The result is a moving record, marked by the chemistry between the fans and the artist. “I love the stage. It is where I feel the best in life, even today. The audience instigates and stimulates me,” says Zélia. “And I was in my moment, the recording we are releasing together is a beautiful document, for me, of my complicity with this audience that opened its ears and heart to me,” gushes the singer.
Zuza Homem de Mello (1933-2020) was a journalist, music researcher and producer, curator, and concert director. Between 1994 and 1997 he presented the project “Listening to the Stars” at Sesc Pompéia, with chats and concerts with artists such as Maria Bethânia, Ivan Lins, João Bosco, Gil Costa and Gilberto Gil. With Zélia Duncan, the conversation was light, relaxed and very funny, showing how close the two had become.
When he called the artist to the stage, he observed that, decades before, Brazilian music was dominated by male interpreters. With a scenario dominated by women, it had become much more difficult to become a prominent singer. “However, Zélia managed that. First, she achieved this at the cost of tremendous effort and a confidence in herself,” he said. “She knew how to use her voice, which, without a doubt, is very original, low, with a very personal and identifiable timbre, which helps a lot, but she knew how to make a climate, a repertoire. Despite only three records, she is one of the most beloved stars in Brazil”.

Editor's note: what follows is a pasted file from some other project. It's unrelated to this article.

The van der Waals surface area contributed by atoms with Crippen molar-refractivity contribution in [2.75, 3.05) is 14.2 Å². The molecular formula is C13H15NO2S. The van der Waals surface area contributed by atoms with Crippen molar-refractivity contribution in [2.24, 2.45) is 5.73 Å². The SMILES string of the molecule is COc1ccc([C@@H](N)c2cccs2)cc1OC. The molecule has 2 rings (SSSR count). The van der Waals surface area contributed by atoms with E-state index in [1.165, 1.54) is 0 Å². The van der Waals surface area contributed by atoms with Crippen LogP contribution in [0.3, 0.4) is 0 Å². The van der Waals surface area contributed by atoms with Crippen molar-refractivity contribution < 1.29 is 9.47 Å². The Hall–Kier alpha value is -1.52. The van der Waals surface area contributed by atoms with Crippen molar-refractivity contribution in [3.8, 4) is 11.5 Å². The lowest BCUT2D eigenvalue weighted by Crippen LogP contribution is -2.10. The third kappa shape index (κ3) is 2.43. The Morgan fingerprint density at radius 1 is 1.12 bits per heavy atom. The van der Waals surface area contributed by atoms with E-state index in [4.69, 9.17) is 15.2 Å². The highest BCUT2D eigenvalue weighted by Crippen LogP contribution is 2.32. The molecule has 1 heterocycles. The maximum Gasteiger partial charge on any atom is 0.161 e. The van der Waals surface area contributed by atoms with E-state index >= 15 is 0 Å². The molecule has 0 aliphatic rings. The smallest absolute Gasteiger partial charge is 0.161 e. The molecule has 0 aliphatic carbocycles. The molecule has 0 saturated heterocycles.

Zuza remembered the difficult phase in the artist’s career, when she participated in a festival he was the director of and he encouraged her. “I said: ‘Zélia, you will get there, and it won’t be long (laughs)’. The singer answered with a compliment: “You were a relief in the middle of all that, you were someone who always told me something good. When you have no perspective and everything is getting harder, it is good to find someone who believes in you. It’s a lot,” she said. “I believe a lot, I always have, and more and more,” he added.
The artist told a little about what she grew up listening to: bossa nova and singers like Dick Farney and Francisco Alves, whose songs her mother liked to sing; Led Zeppelin and Pink Floyd, sound that came out of her brothers’ bedroom, and the album “Chico Buarque & Maria Bethânia ao vivo” (1975), a cassette tape she got from an uncle when she was 12. She, her mother, and her sister used to sing and record on a tape recorder. One day, Zélia took the hidden device and recorded “Tatuagem” (by Chico Buarque and Francis Hime) by herself, she said, giving a glimpse of the song.